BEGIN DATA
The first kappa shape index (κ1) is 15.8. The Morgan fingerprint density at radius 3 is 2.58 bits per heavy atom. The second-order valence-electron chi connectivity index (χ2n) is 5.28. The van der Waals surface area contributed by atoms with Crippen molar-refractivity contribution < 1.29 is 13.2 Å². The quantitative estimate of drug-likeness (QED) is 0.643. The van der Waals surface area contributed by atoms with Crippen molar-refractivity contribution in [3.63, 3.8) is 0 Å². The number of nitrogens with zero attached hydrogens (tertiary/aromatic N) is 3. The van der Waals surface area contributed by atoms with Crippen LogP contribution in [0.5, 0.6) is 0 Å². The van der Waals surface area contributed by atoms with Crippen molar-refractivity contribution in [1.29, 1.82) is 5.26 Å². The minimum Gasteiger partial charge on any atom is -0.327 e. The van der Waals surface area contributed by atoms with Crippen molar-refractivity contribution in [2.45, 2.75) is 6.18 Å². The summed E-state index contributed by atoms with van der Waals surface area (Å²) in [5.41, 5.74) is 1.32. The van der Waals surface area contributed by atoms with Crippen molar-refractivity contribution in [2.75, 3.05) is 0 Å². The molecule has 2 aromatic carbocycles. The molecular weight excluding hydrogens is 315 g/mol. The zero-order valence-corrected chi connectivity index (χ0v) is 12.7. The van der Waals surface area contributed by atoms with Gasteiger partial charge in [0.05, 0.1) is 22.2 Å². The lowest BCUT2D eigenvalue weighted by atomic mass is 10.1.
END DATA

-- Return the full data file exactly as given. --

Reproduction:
The first kappa shape index (κ1) is 15.8. The Morgan fingerprint density at radius 3 is 2.58 bits per heavy atom. The second-order valence-electron chi connectivity index (χ2n) is 5.28. The van der Waals surface area contributed by atoms with Crippen molar-refractivity contribution < 1.29 is 13.2 Å². The quantitative estimate of drug-likeness (QED) is 0.643. The van der Waals surface area contributed by atoms with Crippen molar-refractivity contribution in [3.63, 3.8) is 0 Å². The number of nitrogens with zero attached hydrogens (tertiary/aromatic N) is 3. The van der Waals surface area contributed by atoms with Crippen LogP contribution in [0.5, 0.6) is 0 Å². The van der Waals surface area contributed by atoms with Crippen molar-refractivity contribution in [1.29, 1.82) is 5.26 Å². The minimum Gasteiger partial charge on any atom is -0.327 e. The van der Waals surface area contributed by atoms with Crippen molar-refractivity contribution in [2.45, 2.75) is 6.18 Å². The summed E-state index contributed by atoms with van der Waals surface area (Å²) in [5.41, 5.74) is 1.32. The van der Waals surface area contributed by atoms with Crippen molar-refractivity contribution in [2.75, 3.05) is 0 Å². The molecule has 2 aromatic carbocycles. The molecular weight excluding hydrogens is 315 g/mol. The zero-order valence-corrected chi connectivity index (χ0v) is 12.7. The van der Waals surface area contributed by atoms with Gasteiger partial charge in [0.05, 0.1) is 22.2 Å². The lowest BCUT2D eigenvalue weighted by atomic mass is 10.1.